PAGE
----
This I Believe

Eva - West Haven, Connecticut
Entered on April 11, 2007
Age Group: 18 - 30
Themes: disability

I believe there’s a reason our government invented food stamps, and food stamp cards, and EBT, and all that other convoluted aid that’s supposed to help the disabled. Moral

obligation? That’s crap. Its not about morals or about survival. Its about healing. I mean, people like me who are disabled and live alone or with roomies, our fondest memories, or a lot of them, would have to be around the dinner table. Thanksgiving, Christmas, Easter, the bounty of midsummer’s farmer’s market, the orchards with mom in late summer and fall. Its that hearty food, that wonderful carefully cooked hearty food, that feeds us and strengthens us and comforts us. When I moved out, I was fine. Around winter, I got depressed. Life passed in a haze, library, want ads, Dr’s visits, want ads, resumes, books, TV. Deadlines blurred past. Appointments got screwed up. Hearty soups were okay, but what kind of person can feel good about popping insta pizza in the nuker at night and hold their head high when their stepmother made pesto for their holiday visit home from her own garden fresh basil or their mother made chicken soup when they were little and sick from leftover chicken? Not me.

I was diagnosed with bipolar 2 disorder at the age of 15. Before that they’d thought it was

ADHD until I broke down and told dad that I /did/ feel like something was wrong. The

diagnosis of ADHD came when I was 8. And before that at age 4 they thought it was autism, two misdiagnosis, I’m told in kids its not uncommon, I’m told that in kids there tends to be a treatment lag, there is, in my opinion, a boarderline between treatment lag and stereotyping patients because this or that mental illness is stereotypical. I’ve seen a DSMV entry, its not a simple compendium or checklist. I am far past the point of being upset at taking meds or seeing a shrink when I feel “Perfectly fine.” Now, I just want to pick up for the mistakes I made that lead me to where I am. Dropped out of college, worried about food, crappy prepaid cellphone, worried about whether or not my rent will be paid on time, along with utilities. Appointments with this or that shrink to figure out how to cope, and bloodwork to make sure the medicine isn’t frying this or that organ. I want to heal, I want to pick up the pieces and hold my head high. I want to well and truely earn the film degree I wanted since age 12, and when I am healed and I have it, no matter how old I get I will pump my fist to the sky and laugh at the illness and say, “thhhhbbbbbt! Gotcha.”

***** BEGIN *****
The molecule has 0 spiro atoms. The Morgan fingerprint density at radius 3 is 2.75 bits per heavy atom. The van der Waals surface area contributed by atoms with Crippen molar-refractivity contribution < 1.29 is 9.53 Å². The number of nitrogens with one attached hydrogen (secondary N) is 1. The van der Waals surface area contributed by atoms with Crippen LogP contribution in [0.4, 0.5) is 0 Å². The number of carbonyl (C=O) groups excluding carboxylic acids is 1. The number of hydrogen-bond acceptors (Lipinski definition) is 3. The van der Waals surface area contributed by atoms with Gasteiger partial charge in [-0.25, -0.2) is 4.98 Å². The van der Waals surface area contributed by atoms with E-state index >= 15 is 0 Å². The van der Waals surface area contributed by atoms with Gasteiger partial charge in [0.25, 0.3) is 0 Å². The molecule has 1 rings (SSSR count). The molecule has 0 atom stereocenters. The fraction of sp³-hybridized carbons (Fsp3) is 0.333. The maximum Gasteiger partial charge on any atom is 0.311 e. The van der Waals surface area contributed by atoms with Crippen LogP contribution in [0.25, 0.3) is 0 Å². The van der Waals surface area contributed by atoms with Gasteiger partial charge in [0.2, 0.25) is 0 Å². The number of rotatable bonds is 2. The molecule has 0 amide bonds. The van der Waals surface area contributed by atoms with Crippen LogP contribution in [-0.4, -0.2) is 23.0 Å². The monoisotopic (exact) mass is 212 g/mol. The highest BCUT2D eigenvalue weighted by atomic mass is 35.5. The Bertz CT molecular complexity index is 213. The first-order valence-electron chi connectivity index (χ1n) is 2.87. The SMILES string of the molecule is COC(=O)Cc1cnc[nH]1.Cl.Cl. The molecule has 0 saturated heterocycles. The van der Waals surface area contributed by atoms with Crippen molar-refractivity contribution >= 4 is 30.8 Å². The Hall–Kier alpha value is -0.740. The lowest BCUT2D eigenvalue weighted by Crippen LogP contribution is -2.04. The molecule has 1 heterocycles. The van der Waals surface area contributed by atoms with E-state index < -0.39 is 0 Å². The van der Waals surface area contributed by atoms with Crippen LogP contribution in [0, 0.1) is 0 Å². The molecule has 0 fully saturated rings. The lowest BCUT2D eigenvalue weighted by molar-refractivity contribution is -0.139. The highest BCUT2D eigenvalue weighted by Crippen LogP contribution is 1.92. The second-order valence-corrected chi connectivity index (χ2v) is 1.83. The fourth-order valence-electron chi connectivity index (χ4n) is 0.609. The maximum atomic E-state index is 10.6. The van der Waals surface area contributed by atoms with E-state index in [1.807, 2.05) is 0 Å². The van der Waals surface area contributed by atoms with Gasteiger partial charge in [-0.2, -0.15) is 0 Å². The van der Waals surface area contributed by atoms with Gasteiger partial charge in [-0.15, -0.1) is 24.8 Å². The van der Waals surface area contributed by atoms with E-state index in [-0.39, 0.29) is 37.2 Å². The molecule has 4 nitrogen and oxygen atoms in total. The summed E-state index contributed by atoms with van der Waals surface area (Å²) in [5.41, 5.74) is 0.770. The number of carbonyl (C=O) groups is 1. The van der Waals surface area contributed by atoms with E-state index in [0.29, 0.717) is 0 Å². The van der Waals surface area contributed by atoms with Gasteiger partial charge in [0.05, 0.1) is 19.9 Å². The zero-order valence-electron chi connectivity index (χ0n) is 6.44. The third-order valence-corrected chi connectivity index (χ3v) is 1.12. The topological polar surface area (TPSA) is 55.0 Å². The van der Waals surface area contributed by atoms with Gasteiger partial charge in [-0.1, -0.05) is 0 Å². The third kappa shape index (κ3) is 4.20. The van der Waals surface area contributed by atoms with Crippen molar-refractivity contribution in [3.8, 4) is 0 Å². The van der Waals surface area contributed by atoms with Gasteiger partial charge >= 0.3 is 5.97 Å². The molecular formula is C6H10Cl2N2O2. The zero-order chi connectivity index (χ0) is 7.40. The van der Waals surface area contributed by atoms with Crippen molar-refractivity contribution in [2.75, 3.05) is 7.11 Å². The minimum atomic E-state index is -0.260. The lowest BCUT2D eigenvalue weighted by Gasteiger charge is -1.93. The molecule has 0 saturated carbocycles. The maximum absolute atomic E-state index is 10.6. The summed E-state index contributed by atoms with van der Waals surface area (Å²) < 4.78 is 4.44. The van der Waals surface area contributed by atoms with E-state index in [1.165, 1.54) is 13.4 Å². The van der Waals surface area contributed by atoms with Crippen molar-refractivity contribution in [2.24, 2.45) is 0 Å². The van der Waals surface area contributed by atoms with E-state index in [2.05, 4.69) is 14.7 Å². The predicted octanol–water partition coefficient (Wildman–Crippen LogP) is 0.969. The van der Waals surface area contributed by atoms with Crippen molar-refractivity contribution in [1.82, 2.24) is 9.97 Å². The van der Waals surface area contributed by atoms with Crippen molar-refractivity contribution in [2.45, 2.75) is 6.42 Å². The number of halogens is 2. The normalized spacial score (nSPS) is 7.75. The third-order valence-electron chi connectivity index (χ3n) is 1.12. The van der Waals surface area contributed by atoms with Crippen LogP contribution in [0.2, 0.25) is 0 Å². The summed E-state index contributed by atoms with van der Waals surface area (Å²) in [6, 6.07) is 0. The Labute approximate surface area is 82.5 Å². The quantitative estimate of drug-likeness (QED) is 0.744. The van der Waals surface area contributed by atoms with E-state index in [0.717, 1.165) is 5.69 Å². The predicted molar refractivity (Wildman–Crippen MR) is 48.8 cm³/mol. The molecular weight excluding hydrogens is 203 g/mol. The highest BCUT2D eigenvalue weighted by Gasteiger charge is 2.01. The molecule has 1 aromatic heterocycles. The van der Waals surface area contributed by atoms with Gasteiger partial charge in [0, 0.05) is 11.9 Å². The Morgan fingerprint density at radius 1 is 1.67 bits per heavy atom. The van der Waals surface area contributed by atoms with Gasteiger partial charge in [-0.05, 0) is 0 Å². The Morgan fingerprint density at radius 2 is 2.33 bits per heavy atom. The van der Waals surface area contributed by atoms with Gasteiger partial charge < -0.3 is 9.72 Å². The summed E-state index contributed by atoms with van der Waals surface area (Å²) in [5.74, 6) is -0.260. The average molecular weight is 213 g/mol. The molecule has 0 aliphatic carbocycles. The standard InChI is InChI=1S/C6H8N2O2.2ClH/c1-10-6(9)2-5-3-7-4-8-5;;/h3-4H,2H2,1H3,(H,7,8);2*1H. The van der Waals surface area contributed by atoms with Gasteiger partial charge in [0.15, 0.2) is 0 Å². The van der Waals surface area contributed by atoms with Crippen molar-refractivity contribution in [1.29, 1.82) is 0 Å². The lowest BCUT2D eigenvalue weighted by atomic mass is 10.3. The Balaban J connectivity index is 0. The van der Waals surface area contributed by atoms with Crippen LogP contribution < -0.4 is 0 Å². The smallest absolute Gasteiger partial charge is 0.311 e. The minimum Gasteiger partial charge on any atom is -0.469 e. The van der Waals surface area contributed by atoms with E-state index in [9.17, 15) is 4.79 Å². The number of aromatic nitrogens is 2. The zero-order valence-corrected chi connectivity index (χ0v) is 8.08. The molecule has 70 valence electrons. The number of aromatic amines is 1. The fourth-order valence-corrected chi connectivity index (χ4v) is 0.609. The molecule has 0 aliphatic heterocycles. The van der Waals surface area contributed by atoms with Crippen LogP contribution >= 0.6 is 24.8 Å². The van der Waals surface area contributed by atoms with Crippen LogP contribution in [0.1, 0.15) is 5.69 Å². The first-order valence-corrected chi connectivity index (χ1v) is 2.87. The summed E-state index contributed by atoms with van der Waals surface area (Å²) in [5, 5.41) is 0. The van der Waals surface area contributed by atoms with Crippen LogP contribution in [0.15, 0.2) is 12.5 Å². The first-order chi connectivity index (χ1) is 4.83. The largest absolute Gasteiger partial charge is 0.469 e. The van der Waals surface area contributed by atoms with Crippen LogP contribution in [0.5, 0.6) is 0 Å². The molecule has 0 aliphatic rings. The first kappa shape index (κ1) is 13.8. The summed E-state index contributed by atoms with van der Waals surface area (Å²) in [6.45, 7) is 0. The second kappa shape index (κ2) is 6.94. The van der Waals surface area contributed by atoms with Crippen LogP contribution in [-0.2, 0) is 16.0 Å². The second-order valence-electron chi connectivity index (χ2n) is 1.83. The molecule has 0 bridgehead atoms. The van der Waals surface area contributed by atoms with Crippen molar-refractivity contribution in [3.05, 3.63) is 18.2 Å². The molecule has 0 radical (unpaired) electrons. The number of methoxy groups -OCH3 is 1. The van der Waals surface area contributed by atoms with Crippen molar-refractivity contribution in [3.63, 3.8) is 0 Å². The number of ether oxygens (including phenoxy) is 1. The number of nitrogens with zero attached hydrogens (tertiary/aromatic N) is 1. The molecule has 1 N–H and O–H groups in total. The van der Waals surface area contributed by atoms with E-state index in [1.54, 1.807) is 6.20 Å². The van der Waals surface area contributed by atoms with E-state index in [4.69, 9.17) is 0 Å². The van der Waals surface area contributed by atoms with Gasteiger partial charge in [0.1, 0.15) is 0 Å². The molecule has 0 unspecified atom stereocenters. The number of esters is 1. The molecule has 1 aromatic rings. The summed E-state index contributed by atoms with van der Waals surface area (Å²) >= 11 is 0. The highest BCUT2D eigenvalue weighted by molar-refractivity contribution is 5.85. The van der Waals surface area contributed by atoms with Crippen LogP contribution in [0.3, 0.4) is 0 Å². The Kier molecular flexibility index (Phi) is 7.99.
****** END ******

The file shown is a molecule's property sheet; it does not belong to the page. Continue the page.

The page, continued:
I first got my food stamp card around february. Well, it was a little late, but oh well. I

balked at the “no fast food” rule. I can’t take this to Mc Dee’s or Subway? But I can’t cook! I’d set the house on fire! And I wanted burgers! Oh well, I’d better try! And I think at some point in there my dad’s advice, that one meal of fastfood could feed you for a day on groceries if you treated it right, shone through my memory. There was a Stop and Shop maybe 3 or 4 blocks away from my apartment, why not see what I can get?